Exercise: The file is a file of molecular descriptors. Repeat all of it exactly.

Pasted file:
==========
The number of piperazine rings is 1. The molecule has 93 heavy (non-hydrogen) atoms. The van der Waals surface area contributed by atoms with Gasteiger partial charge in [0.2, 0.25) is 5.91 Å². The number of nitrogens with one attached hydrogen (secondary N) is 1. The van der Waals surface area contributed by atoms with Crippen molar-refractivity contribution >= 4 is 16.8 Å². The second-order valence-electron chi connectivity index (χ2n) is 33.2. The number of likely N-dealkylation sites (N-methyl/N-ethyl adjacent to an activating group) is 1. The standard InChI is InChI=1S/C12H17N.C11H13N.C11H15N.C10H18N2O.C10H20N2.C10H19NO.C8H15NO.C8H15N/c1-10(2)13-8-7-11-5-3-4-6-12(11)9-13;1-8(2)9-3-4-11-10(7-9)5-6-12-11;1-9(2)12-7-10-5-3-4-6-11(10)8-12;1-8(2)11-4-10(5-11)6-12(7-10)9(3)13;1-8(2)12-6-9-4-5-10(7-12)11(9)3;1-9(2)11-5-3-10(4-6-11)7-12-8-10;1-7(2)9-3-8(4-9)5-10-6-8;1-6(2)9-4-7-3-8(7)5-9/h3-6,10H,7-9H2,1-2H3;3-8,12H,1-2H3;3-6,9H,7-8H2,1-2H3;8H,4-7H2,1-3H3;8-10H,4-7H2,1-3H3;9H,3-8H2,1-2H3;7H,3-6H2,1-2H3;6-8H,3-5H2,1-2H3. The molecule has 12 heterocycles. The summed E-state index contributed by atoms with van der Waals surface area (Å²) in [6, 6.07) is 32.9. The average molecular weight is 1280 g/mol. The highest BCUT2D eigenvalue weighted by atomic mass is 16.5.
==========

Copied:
The number of piperazine rings is 1. The molecule has 93 heavy (non-hydrogen) atoms. The van der Waals surface area contributed by atoms with Gasteiger partial charge in [0.2, 0.25) is 5.91 Å². The number of nitrogens with one attached hydrogen (secondary N) is 1. The van der Waals surface area contributed by atoms with Crippen molar-refractivity contribution >= 4 is 16.8 Å². The second-order valence-electron chi connectivity index (χ2n) is 33.2. The number of likely N-dealkylation sites (N-methyl/N-ethyl adjacent to an activating group) is 1. The standard InChI is InChI=1S/C12H17N.C11H13N.C11H15N.C10H18N2O.C10H20N2.C10H19NO.C8H15NO.C8H15N/c1-10(2)13-8-7-11-5-3-4-6-12(11)9-13;1-8(2)9-3-4-11-10(7-9)5-6-12-11;1-9(2)12-7-10-5-3-4-6-11(10)8-12;1-8(2)11-4-10(5-11)6-12(7-10)9(3)13;1-8(2)12-6-9-4-5-10(7-12)11(9)3;1-9(2)11-5-3-10(4-6-11)7-12-8-10;1-7(2)9-3-8(4-9)5-10-6-8;1-6(2)9-4-7-3-8(7)5-9/h3-6,10H,7-9H2,1-2H3;3-8,12H,1-2H3;3-6,9H,7-8H2,1-2H3;8H,4-7H2,1-3H3;8-10H,4-7H2,1-3H3;9H,3-8H2,1-2H3;7H,3-6H2,1-2H3;6-8H,3-5H2,1-2H3. The molecule has 12 heterocycles. The summed E-state index contributed by atoms with van der Waals surface area (Å²) in [6, 6.07) is 32.9. The average molecular weight is 1280 g/mol. The highest BCUT2D eigenvalue weighted by atomic mass is 16.5.